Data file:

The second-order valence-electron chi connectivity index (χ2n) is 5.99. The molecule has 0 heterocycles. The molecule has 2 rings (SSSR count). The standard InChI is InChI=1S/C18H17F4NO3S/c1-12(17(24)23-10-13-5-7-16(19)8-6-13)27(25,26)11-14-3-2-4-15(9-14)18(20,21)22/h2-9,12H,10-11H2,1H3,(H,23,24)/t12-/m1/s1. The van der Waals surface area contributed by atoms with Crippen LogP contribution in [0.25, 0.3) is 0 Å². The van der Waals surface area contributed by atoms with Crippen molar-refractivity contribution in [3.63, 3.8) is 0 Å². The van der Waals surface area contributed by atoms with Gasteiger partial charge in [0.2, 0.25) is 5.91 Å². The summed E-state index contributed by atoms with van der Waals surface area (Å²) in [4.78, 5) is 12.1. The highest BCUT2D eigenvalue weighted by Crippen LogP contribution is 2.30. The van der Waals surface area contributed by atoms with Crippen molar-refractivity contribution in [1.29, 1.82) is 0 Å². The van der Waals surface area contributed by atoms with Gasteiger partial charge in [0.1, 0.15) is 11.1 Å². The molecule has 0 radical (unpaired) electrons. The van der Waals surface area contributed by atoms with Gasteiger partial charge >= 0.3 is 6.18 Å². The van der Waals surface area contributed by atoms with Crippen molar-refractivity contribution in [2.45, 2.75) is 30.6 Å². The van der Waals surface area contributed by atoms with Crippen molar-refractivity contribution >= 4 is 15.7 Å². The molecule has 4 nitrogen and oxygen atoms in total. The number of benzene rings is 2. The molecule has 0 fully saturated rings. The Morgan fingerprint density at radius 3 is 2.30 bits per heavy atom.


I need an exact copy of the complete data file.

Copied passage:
The second-order valence-electron chi connectivity index (χ2n) is 5.99. The molecule has 0 heterocycles. The molecule has 2 rings (SSSR count). The standard InChI is InChI=1S/C18H17F4NO3S/c1-12(17(24)23-10-13-5-7-16(19)8-6-13)27(25,26)11-14-3-2-4-15(9-14)18(20,21)22/h2-9,12H,10-11H2,1H3,(H,23,24)/t12-/m1/s1. The van der Waals surface area contributed by atoms with Crippen LogP contribution in [0.25, 0.3) is 0 Å². The van der Waals surface area contributed by atoms with Crippen molar-refractivity contribution in [3.63, 3.8) is 0 Å². The van der Waals surface area contributed by atoms with Gasteiger partial charge in [0.2, 0.25) is 5.91 Å². The summed E-state index contributed by atoms with van der Waals surface area (Å²) in [4.78, 5) is 12.1. The highest BCUT2D eigenvalue weighted by Crippen LogP contribution is 2.30. The van der Waals surface area contributed by atoms with Crippen molar-refractivity contribution in [1.29, 1.82) is 0 Å². The van der Waals surface area contributed by atoms with Gasteiger partial charge in [0.1, 0.15) is 11.1 Å². The molecule has 0 radical (unpaired) electrons. The van der Waals surface area contributed by atoms with Gasteiger partial charge >= 0.3 is 6.18 Å². The van der Waals surface area contributed by atoms with Crippen molar-refractivity contribution in [2.45, 2.75) is 30.6 Å². The van der Waals surface area contributed by atoms with Crippen molar-refractivity contribution >= 4 is 15.7 Å². The molecule has 4 nitrogen and oxygen atoms in total. The number of benzene rings is 2. The molecule has 0 fully saturated rings. The Morgan fingerprint density at radius 3 is 2.30 bits per heavy atom.